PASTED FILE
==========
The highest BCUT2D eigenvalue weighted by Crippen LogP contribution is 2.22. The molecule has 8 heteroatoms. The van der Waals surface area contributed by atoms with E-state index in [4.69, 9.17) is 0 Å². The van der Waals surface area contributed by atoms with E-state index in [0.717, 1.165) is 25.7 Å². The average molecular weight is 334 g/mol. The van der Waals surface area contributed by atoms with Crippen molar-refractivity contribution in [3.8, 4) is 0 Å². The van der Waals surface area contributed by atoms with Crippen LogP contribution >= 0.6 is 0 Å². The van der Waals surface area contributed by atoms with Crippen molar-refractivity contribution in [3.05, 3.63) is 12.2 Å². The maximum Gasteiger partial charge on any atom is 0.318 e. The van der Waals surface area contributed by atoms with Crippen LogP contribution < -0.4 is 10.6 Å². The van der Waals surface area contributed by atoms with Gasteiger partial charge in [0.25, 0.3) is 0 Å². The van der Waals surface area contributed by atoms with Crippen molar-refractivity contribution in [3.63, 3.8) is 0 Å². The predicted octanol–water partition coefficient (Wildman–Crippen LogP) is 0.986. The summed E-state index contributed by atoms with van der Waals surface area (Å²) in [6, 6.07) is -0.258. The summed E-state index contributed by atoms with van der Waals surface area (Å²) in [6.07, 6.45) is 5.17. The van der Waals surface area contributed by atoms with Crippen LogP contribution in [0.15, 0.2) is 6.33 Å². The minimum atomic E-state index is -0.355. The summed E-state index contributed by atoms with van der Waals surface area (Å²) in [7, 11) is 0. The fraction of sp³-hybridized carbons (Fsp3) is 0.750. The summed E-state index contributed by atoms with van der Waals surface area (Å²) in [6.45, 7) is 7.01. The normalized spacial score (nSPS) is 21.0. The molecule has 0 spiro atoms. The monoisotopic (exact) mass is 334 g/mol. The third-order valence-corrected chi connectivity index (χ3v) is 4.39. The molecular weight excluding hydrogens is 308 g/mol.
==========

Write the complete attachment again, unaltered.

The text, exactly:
The highest BCUT2D eigenvalue weighted by Crippen LogP contribution is 2.22. The molecule has 8 heteroatoms. The van der Waals surface area contributed by atoms with E-state index in [4.69, 9.17) is 0 Å². The van der Waals surface area contributed by atoms with E-state index in [0.717, 1.165) is 25.7 Å². The average molecular weight is 334 g/mol. The van der Waals surface area contributed by atoms with Crippen molar-refractivity contribution in [3.8, 4) is 0 Å². The van der Waals surface area contributed by atoms with Crippen LogP contribution >= 0.6 is 0 Å². The van der Waals surface area contributed by atoms with Crippen molar-refractivity contribution in [3.05, 3.63) is 12.2 Å². The maximum Gasteiger partial charge on any atom is 0.318 e. The van der Waals surface area contributed by atoms with Crippen LogP contribution < -0.4 is 10.6 Å². The van der Waals surface area contributed by atoms with Gasteiger partial charge in [0.25, 0.3) is 0 Å². The van der Waals surface area contributed by atoms with Crippen molar-refractivity contribution in [3.63, 3.8) is 0 Å². The predicted octanol–water partition coefficient (Wildman–Crippen LogP) is 0.986. The summed E-state index contributed by atoms with van der Waals surface area (Å²) in [6, 6.07) is -0.258. The summed E-state index contributed by atoms with van der Waals surface area (Å²) in [6.07, 6.45) is 5.17. The van der Waals surface area contributed by atoms with Crippen LogP contribution in [0.15, 0.2) is 6.33 Å². The minimum atomic E-state index is -0.355. The summed E-state index contributed by atoms with van der Waals surface area (Å²) in [7, 11) is 0. The fraction of sp³-hybridized carbons (Fsp3) is 0.750. The summed E-state index contributed by atoms with van der Waals surface area (Å²) in [6.45, 7) is 7.01. The normalized spacial score (nSPS) is 21.0. The molecule has 0 spiro atoms. The monoisotopic (exact) mass is 334 g/mol. The third-order valence-corrected chi connectivity index (χ3v) is 4.39. The molecular weight excluding hydrogens is 308 g/mol.